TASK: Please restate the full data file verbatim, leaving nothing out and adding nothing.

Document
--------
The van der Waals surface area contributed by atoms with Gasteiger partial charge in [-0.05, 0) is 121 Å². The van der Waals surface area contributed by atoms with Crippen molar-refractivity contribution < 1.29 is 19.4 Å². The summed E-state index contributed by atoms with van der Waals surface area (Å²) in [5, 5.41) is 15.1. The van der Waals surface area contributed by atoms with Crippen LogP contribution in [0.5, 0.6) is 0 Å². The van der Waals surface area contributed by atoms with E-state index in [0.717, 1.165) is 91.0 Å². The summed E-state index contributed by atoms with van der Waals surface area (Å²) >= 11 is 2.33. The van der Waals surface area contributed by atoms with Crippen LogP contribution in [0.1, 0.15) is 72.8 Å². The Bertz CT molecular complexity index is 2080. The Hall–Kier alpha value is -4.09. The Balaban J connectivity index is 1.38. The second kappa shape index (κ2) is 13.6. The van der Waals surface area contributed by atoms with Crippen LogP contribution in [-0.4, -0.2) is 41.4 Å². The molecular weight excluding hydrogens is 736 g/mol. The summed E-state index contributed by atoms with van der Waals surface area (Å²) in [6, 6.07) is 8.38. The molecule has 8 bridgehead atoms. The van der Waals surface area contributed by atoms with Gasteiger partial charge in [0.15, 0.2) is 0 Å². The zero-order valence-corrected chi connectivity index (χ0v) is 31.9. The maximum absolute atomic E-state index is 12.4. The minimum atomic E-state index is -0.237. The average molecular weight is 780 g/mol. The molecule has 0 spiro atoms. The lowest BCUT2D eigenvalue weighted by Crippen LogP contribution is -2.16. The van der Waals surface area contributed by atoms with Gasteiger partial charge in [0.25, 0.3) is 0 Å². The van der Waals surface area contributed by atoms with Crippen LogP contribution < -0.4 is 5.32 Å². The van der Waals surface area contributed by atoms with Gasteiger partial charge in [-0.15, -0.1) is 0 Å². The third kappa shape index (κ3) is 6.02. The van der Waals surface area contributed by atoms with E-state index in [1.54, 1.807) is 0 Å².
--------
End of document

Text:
The van der Waals surface area contributed by atoms with Gasteiger partial charge in [-0.05, 0) is 121 Å². The van der Waals surface area contributed by atoms with Crippen molar-refractivity contribution < 1.29 is 19.4 Å². The summed E-state index contributed by atoms with van der Waals surface area (Å²) in [5, 5.41) is 15.1. The van der Waals surface area contributed by atoms with Crippen LogP contribution in [0.5, 0.6) is 0 Å². The van der Waals surface area contributed by atoms with E-state index in [0.717, 1.165) is 91.0 Å². The summed E-state index contributed by atoms with van der Waals surface area (Å²) >= 11 is 2.33. The van der Waals surface area contributed by atoms with Crippen LogP contribution in [0.1, 0.15) is 72.8 Å². The Bertz CT molecular complexity index is 2080. The Hall–Kier alpha value is -4.09. The Balaban J connectivity index is 1.38. The second kappa shape index (κ2) is 13.6. The van der Waals surface area contributed by atoms with Crippen LogP contribution in [-0.4, -0.2) is 41.4 Å². The molecular weight excluding hydrogens is 736 g/mol. The summed E-state index contributed by atoms with van der Waals surface area (Å²) in [6, 6.07) is 8.38. The molecule has 8 bridgehead atoms. The van der Waals surface area contributed by atoms with Gasteiger partial charge in [0.15, 0.2) is 0 Å². The zero-order valence-corrected chi connectivity index (χ0v) is 31.9. The maximum absolute atomic E-state index is 12.4. The minimum atomic E-state index is -0.237. The average molecular weight is 780 g/mol. The molecule has 0 spiro atoms. The lowest BCUT2D eigenvalue weighted by Crippen LogP contribution is -2.16. The van der Waals surface area contributed by atoms with Gasteiger partial charge in [0.25, 0.3) is 0 Å². The van der Waals surface area contributed by atoms with Crippen LogP contribution < -0.4 is 5.32 Å². The van der Waals surface area contributed by atoms with Gasteiger partial charge in [-0.15, -0.1) is 0 Å². The third kappa shape index (κ3) is 6.02. The van der Waals surface area contributed by atoms with E-state index in [1.54, 1.807) is 0 Å².